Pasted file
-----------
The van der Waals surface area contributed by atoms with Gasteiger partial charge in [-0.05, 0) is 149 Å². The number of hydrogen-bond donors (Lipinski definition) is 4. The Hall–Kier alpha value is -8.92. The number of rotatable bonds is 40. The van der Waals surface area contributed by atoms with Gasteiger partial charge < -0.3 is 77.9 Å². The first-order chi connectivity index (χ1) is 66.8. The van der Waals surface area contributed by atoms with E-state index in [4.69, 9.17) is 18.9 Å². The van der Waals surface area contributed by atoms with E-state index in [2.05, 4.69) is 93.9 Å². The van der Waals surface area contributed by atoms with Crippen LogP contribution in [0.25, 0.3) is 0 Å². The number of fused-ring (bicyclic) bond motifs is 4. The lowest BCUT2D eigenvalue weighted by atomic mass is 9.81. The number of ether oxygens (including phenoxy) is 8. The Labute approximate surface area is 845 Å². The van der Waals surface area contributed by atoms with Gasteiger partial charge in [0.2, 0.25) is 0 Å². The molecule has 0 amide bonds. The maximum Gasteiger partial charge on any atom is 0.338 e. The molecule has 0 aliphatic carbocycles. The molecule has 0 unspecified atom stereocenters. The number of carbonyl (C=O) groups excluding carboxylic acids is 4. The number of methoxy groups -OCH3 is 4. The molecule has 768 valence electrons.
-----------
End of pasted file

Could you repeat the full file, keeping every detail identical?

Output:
The van der Waals surface area contributed by atoms with Gasteiger partial charge in [-0.05, 0) is 149 Å². The number of hydrogen-bond donors (Lipinski definition) is 4. The Hall–Kier alpha value is -8.92. The number of rotatable bonds is 40. The van der Waals surface area contributed by atoms with Gasteiger partial charge < -0.3 is 77.9 Å². The first-order chi connectivity index (χ1) is 66.8. The van der Waals surface area contributed by atoms with E-state index in [4.69, 9.17) is 18.9 Å². The van der Waals surface area contributed by atoms with E-state index in [2.05, 4.69) is 93.9 Å². The van der Waals surface area contributed by atoms with Crippen LogP contribution in [0.25, 0.3) is 0 Å². The number of fused-ring (bicyclic) bond motifs is 4. The lowest BCUT2D eigenvalue weighted by atomic mass is 9.81. The number of ether oxygens (including phenoxy) is 8. The Labute approximate surface area is 845 Å². The van der Waals surface area contributed by atoms with Gasteiger partial charge in [0.2, 0.25) is 0 Å². The molecule has 0 amide bonds. The maximum Gasteiger partial charge on any atom is 0.338 e. The molecule has 0 aliphatic carbocycles. The molecule has 0 unspecified atom stereocenters. The number of carbonyl (C=O) groups excluding carboxylic acids is 4. The number of methoxy groups -OCH3 is 4. The molecule has 768 valence electrons.